Banking stress test

Stressed loans are one sign of a malaise in the banking sector that could precipitate a new crisis.

In 2009, the ratio of nonperforming loans to total gross loans in the world banking system amounted to 4.2 %. In 2015, according to the World Bank, that ratio reached 4.3%, writes author and former banker Satyajit Das in a Bloomberg column.

The change sounds fairly insignificant. But those ratios cover much more troubling numbers. At the time of the 2009 global crisis, stressed banking loans in the US (the subprime loans that triggered the panic) totaled about US$1 trillion. Today, stressed loans amount to US$3 trillion worldwide. In Europe alone, banks sit on US$1.3 trillion of nonperforming loans, and a US$400 billion chunk is in Italian banks alone.

The troubling trend goes beyond European borders. In China, total risky loans amount to US$1.3 trillion, according to International Monetary Fund calculations, yet private estimates notch them up higher. In India, stressed loans total US$150 billion. So, the banking world’s tectonic plates show a configuration that could precipitate a new financial crisis, says Das.

The writer goes on to identify some of the fault lines in the banking landscape. For example, he notes, historically overvalued property markets in the US, Canada, the UK and several European and Asian countries weigh heavily on banks.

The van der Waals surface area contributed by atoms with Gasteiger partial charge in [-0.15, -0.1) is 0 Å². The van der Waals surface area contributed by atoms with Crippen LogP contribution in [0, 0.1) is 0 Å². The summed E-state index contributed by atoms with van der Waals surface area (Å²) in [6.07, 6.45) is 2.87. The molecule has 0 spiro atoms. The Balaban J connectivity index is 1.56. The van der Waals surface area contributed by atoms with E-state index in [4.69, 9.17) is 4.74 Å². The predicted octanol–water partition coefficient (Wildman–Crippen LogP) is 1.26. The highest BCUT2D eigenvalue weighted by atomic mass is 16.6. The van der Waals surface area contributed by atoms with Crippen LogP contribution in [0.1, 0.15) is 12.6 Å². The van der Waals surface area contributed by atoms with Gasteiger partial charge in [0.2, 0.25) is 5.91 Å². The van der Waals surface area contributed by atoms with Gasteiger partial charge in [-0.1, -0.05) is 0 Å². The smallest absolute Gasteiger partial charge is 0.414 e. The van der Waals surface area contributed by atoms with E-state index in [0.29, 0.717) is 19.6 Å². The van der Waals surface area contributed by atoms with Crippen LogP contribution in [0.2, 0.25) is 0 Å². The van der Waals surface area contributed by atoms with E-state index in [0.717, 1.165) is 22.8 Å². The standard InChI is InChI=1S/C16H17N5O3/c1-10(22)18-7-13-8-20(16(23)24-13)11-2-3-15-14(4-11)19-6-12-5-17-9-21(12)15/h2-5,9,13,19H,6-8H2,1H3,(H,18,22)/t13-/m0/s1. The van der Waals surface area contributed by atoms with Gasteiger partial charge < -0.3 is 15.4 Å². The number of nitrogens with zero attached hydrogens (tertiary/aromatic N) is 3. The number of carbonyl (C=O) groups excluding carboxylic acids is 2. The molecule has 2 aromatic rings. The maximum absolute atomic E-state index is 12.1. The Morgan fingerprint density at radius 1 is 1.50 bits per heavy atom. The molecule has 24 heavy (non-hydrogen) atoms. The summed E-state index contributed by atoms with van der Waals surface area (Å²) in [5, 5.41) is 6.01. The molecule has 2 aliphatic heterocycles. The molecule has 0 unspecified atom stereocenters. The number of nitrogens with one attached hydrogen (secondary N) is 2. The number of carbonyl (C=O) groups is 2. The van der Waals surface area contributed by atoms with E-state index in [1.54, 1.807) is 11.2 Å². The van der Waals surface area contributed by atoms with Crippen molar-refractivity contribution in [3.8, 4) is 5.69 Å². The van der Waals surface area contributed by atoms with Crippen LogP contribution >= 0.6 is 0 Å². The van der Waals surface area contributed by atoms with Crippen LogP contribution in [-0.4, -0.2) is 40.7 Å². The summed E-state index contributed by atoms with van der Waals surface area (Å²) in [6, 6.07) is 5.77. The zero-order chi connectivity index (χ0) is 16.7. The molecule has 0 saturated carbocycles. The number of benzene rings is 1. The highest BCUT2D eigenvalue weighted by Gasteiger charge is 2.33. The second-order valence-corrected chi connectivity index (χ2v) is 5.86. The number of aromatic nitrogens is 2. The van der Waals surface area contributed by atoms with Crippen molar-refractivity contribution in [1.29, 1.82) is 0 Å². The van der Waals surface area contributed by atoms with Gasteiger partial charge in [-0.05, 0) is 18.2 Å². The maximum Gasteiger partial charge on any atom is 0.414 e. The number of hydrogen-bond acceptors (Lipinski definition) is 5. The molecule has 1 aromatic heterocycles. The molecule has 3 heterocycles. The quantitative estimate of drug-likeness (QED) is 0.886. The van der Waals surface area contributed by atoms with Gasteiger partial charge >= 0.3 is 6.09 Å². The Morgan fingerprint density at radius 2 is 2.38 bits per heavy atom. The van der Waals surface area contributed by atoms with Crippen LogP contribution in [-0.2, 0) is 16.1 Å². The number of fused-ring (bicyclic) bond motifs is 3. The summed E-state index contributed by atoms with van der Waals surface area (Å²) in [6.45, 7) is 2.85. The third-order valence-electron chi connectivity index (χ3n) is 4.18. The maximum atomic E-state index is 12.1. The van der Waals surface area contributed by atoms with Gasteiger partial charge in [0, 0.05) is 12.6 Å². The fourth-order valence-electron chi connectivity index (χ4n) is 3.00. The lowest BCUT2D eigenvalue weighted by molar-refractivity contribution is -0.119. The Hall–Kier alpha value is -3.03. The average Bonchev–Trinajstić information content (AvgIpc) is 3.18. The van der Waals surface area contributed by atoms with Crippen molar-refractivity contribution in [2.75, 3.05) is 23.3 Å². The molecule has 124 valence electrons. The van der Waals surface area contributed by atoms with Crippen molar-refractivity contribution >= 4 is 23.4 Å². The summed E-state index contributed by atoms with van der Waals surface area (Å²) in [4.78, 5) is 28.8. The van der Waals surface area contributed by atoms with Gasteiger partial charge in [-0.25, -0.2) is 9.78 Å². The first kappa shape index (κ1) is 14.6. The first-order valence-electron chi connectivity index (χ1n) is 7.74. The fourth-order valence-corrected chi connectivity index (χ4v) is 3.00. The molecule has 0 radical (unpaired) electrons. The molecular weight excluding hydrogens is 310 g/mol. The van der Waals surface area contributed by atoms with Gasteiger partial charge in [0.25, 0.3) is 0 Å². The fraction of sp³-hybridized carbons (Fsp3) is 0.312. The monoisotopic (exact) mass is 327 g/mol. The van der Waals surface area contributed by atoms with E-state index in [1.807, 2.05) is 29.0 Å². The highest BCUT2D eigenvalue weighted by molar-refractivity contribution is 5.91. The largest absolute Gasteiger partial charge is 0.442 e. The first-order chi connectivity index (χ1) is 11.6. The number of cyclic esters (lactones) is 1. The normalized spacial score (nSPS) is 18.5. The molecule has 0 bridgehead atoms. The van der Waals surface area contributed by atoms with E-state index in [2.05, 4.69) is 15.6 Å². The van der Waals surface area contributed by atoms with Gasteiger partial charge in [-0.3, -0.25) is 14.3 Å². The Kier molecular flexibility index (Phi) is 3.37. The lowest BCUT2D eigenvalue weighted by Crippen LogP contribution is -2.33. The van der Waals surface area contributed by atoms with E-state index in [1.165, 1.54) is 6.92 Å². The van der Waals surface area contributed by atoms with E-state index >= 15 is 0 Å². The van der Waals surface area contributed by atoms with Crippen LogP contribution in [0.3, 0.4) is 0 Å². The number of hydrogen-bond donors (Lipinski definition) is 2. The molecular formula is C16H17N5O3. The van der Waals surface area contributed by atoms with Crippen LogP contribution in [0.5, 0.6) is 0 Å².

The energy sector, which carries a total debt of nearly US$3 trillion, is struggling with declining commodity prices, lethargic growth, overcapacity and, in some countries, weaker currencies.

The flaccid recovery since 2009 is taking a toll on corporations, and low growth and deflation/disinflation making loan repayment more challenging. Finally, low interest rates have made safe assets less rewarding, pushing investment toward higher-paying and riskier assets. Furthermore, the flow of liquidity issuing from central banks has inflated asset prices – overvalued collateral against which banks are lending.

“Has the financialization of advanced economies gone too far?” asks Das. “Does the role of banking need to be altered to ensure that such crises are less frequent?”